It is a moral imperative to reward crime by gutting enforcement of our immigration laws. Such is the essence of the argument put forward by Ralph Reed, former head of the Christian Coalition, and Russell Moore, a Southern Baptist convention official.
In an article titled “Amnesty is a Moral Imperative,” Reed and Moore propose a twisted, quasi-religious version of faith-based amnesty. To their immense discredit, they are copying Obama, who used the exact same sanctimonious phrase, “moral imperative,” when describing the need to pass amnesty in 2011.
Parroting Obama’s sound bites is bad enough, but the heap rises highest when Reed and Moore say that “laws for how immigrants will enter the U.S. in the future and how those already here are dealt with should acknowledge each person’s God-given dignity.”
Are they suggesting that our current laws do not “acknowledge each person’s God-given dignity”? If not, then what do their lofty words mean?
Reed and Moore appear to be shaming those who support enforcement of our immigration laws. But have they deciphered the proper definition of God-given dignity, applied that metaphysical concept to immigration laws, and shown that our current law fails to acknowledge such dignity? Far from it. Instead, they simply wave the scepter of generic religiosity over their fatuous argument, and hope that someone will be mesmerized.
For wrapping their harmful policy preferences in religious garb, Reed and Moore should be ashamed.
Like most “conservative” calls for amnesty, theirs suffers from a neurotic self-deception that is evidently common among beltway Republicans. That is, they are willing to trust the very people who have repeatedly lied about enforcement.
The country has already been deceived, in epic fashion, by Ted Kennedy and the gullible Republicans who supported his 1986 amnesty. “We will secure the borders henceforth. We will never again bring forward another amnesty bill like this,” said Kennedy at the time. Now the Democrats and some Republicans are pushing a policy that repeats every mistake of the 1986 amnesty.
A few Republicans, like Marco Rubio and Kelly Ayotte, have even misled their voters by claiming — when they were running for election — to oppose amnesty. The “path to citizenship” charade is a testament to the deep disrespect that our elites have for the majority of people in this country, who depend on the stable rule of law for a semblance of order in society.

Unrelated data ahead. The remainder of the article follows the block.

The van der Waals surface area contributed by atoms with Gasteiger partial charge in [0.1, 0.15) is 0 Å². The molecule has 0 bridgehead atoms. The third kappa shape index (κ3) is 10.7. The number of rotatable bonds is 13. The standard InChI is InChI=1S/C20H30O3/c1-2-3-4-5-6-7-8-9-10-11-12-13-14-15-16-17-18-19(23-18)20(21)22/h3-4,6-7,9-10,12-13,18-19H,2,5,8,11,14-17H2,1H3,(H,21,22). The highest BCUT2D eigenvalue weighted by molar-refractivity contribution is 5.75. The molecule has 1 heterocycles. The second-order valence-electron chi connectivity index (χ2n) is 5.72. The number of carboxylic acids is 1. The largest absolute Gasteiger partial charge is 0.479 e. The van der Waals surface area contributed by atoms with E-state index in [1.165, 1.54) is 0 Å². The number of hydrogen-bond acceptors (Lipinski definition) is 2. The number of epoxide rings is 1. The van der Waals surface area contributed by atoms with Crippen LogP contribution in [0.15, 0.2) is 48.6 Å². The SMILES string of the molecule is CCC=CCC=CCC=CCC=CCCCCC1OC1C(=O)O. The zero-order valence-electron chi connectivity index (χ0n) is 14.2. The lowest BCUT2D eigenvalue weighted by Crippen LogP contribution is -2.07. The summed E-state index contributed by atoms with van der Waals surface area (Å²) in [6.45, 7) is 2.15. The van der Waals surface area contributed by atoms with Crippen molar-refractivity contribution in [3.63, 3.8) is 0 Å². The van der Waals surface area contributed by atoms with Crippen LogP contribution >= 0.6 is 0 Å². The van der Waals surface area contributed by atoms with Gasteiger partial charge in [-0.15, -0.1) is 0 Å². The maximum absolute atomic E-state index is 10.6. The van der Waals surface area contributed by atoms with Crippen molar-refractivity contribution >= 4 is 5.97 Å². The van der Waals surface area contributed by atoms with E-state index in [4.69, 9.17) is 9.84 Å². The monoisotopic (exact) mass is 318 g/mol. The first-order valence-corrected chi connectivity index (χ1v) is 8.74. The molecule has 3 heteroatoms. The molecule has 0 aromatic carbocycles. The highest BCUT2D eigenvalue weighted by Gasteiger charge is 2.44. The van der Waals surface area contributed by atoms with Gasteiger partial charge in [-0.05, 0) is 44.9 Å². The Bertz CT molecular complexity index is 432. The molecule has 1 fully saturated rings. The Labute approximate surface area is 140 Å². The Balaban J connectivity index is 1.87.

But who needs the rule of law, when you can have wretched platitudes instead? Amnesty is “the smart thing to do for our future and the moral thing to do for the soul of our nation,” Moore and Reed argue, in a stream of empty rhetoric.
They never bother to define what the “soul of our nation” is comprised of. Most people could agree that the soul of our nation includes at least two things. The first is our national identity. Second are our national institutions, foremost of which is a system of laws, and respect for the rule of those laws.
The late Harvard political scientist Samuel Huntington best described the impact of mass immigration on our national identity in his 2004 essay “The Hispanic Challenge.”
In this new era, the single most immediate and most serious challenge to America’s traditional identity comes from the immense and continuing immigration from Latin America, especially from Mexico, and the fertility rates of these immigrants compared to black and white American natives.
Huntington’s essay, which is absolutely essential reading, provides volumes of evidence and thorough reasoning. Reed and Moore, on the other hand, offer a bizarre, theologically garbed recommendation that we pass amnesty.
As for the rule of law, it would become a hollow shellafter amnesty. Amnesty would demolish confidence in the rule of law, because it would turn citizenship into cheap pork that can be passed around to favored constituencies. Amnesty would teach generations of immigrants, and the rest of society, that the rule of law is a political ruse to be manipulated in favor of interest groups, including racial and ethnic interest groups. In the wake of Obamacare, few things would do more to undermine respect for the rule of law than a cynical thousand-page fraud that panders to illegal aliens by shredding our immigration laws. The incentive for more illegal conduct is the most obvious terrible consequence that would follow amnesty.
Reed and Moore spell out the gist of their proposal, and it’s identical to what La Raza, Obama, and the pre-chastening Gang of Eight have proposed:
First, we need to maintain respect for the rule of law. That means no blanket amnesty or guarantee of citizenship. People who entered the country illegally should admit their wrongdoing, pay fines and back taxes, submit to background checks, learn English, and demonstrate their ability to support themselves.
The false premise of that proposal is that you can “maintain respect for the rule of law” by demonstrating that American citizenship is cheap pork.
Another, more sinister false premise, is that the government is not just giving “blanket amnesty” because there would be a few bureaucratic hoops to jump through on the path to amnesty. If all we’re going to do is making illegal aliens do some paperwork, then that is blanket amnesty. Besides, anyone who believes that Congress will actually require fines and back taxes, much less actually have them paid by low-income illegals, is fooling himself. A president of either party could simply waive any such requirement. Again, we’ve been repeatedly lied to about enforcement, and shown that all barriers to illegal entry will be pushed aside by the multicultural left and their handful of Republican enablers like Ralph Reed and Russell Moore.